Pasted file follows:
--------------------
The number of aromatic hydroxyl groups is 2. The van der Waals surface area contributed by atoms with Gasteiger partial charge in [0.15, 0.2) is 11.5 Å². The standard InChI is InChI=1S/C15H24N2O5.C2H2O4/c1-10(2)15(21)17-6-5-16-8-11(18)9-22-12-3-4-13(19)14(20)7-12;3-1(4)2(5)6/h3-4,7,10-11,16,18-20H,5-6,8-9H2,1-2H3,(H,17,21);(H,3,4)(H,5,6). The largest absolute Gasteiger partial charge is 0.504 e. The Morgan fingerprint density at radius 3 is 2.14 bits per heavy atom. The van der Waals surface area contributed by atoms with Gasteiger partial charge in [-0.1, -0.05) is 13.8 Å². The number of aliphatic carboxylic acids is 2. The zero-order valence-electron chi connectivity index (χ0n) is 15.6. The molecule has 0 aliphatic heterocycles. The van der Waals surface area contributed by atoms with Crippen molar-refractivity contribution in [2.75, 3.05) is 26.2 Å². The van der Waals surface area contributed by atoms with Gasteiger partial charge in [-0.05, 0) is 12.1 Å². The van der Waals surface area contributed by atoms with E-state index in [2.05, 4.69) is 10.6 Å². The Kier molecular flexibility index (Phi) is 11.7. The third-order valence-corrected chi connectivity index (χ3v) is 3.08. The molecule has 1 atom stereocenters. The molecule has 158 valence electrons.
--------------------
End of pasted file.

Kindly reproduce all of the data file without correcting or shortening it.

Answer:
The number of aromatic hydroxyl groups is 2. The van der Waals surface area contributed by atoms with Gasteiger partial charge in [0.15, 0.2) is 11.5 Å². The standard InChI is InChI=1S/C15H24N2O5.C2H2O4/c1-10(2)15(21)17-6-5-16-8-11(18)9-22-12-3-4-13(19)14(20)7-12;3-1(4)2(5)6/h3-4,7,10-11,16,18-20H,5-6,8-9H2,1-2H3,(H,17,21);(H,3,4)(H,5,6). The largest absolute Gasteiger partial charge is 0.504 e. The Morgan fingerprint density at radius 3 is 2.14 bits per heavy atom. The van der Waals surface area contributed by atoms with Gasteiger partial charge in [-0.1, -0.05) is 13.8 Å². The number of aliphatic carboxylic acids is 2. The zero-order valence-electron chi connectivity index (χ0n) is 15.6. The molecule has 0 aliphatic heterocycles. The van der Waals surface area contributed by atoms with Crippen molar-refractivity contribution in [2.75, 3.05) is 26.2 Å². The van der Waals surface area contributed by atoms with Gasteiger partial charge in [-0.05, 0) is 12.1 Å². The van der Waals surface area contributed by atoms with E-state index in [2.05, 4.69) is 10.6 Å². The Kier molecular flexibility index (Phi) is 11.7. The third-order valence-corrected chi connectivity index (χ3v) is 3.08. The molecule has 1 atom stereocenters. The molecule has 158 valence electrons.